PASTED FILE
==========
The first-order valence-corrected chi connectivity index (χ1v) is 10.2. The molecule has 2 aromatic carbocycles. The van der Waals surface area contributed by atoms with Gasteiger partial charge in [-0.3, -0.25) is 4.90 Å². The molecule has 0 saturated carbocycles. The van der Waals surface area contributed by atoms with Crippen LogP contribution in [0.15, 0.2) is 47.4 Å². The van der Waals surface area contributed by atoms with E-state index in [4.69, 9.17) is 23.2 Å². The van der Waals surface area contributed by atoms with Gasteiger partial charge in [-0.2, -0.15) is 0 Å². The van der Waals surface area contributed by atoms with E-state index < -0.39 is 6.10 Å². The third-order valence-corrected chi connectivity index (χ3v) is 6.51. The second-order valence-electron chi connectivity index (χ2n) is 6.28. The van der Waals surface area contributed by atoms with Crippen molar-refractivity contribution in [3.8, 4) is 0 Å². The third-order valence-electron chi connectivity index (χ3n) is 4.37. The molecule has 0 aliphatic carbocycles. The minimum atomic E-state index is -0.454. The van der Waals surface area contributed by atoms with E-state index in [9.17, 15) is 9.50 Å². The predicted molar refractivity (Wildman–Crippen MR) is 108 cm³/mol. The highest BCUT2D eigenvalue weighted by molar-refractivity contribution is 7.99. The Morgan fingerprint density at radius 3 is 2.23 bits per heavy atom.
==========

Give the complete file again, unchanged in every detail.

The first-order valence-corrected chi connectivity index (χ1v) is 10.2. The molecule has 2 aromatic carbocycles. The van der Waals surface area contributed by atoms with Gasteiger partial charge in [-0.3, -0.25) is 4.90 Å². The molecule has 0 saturated carbocycles. The van der Waals surface area contributed by atoms with Crippen LogP contribution in [0.15, 0.2) is 47.4 Å². The van der Waals surface area contributed by atoms with E-state index in [4.69, 9.17) is 23.2 Å². The van der Waals surface area contributed by atoms with Gasteiger partial charge in [-0.2, -0.15) is 0 Å². The van der Waals surface area contributed by atoms with E-state index < -0.39 is 6.10 Å². The third-order valence-corrected chi connectivity index (χ3v) is 6.51. The second-order valence-electron chi connectivity index (χ2n) is 6.28. The van der Waals surface area contributed by atoms with Crippen molar-refractivity contribution in [3.8, 4) is 0 Å². The third-order valence-electron chi connectivity index (χ3n) is 4.37. The molecule has 0 aliphatic carbocycles. The minimum atomic E-state index is -0.454. The van der Waals surface area contributed by atoms with E-state index in [9.17, 15) is 9.50 Å². The predicted molar refractivity (Wildman–Crippen MR) is 108 cm³/mol. The highest BCUT2D eigenvalue weighted by molar-refractivity contribution is 7.99. The Morgan fingerprint density at radius 3 is 2.23 bits per heavy atom.